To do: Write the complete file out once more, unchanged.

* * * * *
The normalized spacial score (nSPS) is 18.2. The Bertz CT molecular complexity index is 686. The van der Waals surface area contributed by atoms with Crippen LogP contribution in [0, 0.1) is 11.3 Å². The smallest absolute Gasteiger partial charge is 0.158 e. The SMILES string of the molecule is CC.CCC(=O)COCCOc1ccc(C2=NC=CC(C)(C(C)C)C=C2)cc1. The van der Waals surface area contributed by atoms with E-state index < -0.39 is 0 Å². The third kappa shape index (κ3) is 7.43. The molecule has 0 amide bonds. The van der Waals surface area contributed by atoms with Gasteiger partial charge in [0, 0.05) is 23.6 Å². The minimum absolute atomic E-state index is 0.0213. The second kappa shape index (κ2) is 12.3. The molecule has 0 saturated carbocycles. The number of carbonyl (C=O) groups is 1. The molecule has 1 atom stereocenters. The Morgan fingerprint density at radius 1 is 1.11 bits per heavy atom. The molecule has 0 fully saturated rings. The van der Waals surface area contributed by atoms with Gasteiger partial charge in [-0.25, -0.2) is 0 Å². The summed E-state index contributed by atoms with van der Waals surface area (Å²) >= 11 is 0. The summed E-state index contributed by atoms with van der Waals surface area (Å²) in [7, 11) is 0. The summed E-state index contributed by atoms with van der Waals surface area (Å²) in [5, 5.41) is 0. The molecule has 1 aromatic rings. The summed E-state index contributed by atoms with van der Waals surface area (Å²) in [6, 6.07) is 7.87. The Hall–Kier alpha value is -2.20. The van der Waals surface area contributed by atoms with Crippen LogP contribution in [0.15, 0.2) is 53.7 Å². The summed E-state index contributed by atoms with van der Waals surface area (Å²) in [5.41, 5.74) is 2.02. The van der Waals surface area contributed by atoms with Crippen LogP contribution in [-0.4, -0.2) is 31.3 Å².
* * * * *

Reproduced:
The normalized spacial score (nSPS) is 18.2. The Bertz CT molecular complexity index is 686. The van der Waals surface area contributed by atoms with Crippen LogP contribution in [0, 0.1) is 11.3 Å². The smallest absolute Gasteiger partial charge is 0.158 e. The SMILES string of the molecule is CC.CCC(=O)COCCOc1ccc(C2=NC=CC(C)(C(C)C)C=C2)cc1. The van der Waals surface area contributed by atoms with E-state index < -0.39 is 0 Å². The third kappa shape index (κ3) is 7.43. The molecule has 0 amide bonds. The van der Waals surface area contributed by atoms with Gasteiger partial charge in [0, 0.05) is 23.6 Å². The minimum absolute atomic E-state index is 0.0213. The second kappa shape index (κ2) is 12.3. The molecule has 0 saturated carbocycles. The number of carbonyl (C=O) groups is 1. The molecule has 1 atom stereocenters. The Morgan fingerprint density at radius 1 is 1.11 bits per heavy atom. The molecule has 0 fully saturated rings. The van der Waals surface area contributed by atoms with Gasteiger partial charge in [-0.25, -0.2) is 0 Å². The summed E-state index contributed by atoms with van der Waals surface area (Å²) >= 11 is 0. The summed E-state index contributed by atoms with van der Waals surface area (Å²) in [7, 11) is 0. The summed E-state index contributed by atoms with van der Waals surface area (Å²) in [5, 5.41) is 0. The molecule has 1 aromatic rings. The summed E-state index contributed by atoms with van der Waals surface area (Å²) in [6, 6.07) is 7.87. The Hall–Kier alpha value is -2.20. The van der Waals surface area contributed by atoms with Crippen LogP contribution in [0.15, 0.2) is 53.7 Å². The summed E-state index contributed by atoms with van der Waals surface area (Å²) in [5.41, 5.74) is 2.02. The van der Waals surface area contributed by atoms with Crippen LogP contribution in [-0.4, -0.2) is 31.3 Å².